Next we launched out on a course of vigorous action, the first step of which is a personal housecleaning, which many of us had never attempted. Though our decision was a vital and crucial step, it could have little permanent effect unless at once followed by a strenuous effort to face, and to be rid of, the things in ourselves which had been blocking us. Our liquor was but a symptom. So we had to get down to causes and conditions.

1. page 64, paragraph 1

Therefore, we started upon a personal inventory. This was Step Four. A business which takes no regular inventory usually goes broke. Taking a commercial inventory is a fact-finding and a fact-facing process. It is an effort to discover the truth about the stock-in-trade. One object is to disclose damaged or unsalable goods, to get rid of them promptly and without regret. If the owner of the business is to be successful, he cannot fool himself about values.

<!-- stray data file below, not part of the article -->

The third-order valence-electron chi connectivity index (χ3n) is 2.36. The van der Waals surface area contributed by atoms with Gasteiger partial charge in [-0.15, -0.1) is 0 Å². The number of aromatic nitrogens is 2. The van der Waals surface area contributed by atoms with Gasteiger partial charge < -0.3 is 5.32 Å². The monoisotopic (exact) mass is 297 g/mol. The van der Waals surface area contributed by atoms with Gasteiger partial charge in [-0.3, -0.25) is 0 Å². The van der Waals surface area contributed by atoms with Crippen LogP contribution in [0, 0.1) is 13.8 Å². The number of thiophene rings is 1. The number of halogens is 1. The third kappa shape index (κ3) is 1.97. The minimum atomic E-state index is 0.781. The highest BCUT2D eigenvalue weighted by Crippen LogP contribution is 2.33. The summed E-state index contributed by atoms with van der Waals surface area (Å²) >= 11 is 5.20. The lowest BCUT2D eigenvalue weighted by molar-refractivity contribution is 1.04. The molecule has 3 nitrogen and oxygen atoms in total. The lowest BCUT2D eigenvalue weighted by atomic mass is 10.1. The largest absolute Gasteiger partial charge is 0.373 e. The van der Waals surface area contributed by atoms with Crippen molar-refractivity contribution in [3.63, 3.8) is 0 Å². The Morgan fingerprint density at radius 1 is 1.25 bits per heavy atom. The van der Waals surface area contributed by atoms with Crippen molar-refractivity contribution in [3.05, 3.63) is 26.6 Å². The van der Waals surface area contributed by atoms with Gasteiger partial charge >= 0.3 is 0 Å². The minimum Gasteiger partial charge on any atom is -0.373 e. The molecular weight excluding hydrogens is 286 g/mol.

We did exactly the same thing with our lives. We took stock honestly. First, we searched out the flaws in our make-up which caused our failure. Being convinced that self, manifested in various ways, was what had defeated us, we considered its common manifestations.

2. page 64, paragraph 2

We did exactly the same thing with our lives. We took stock honestly. First, we searched out the flaws in our make-up which caused our failure. Being convinced that self, manifested in various ways, was what had defeated us, we considered its common manifestations.

3. page 65, paragraph 3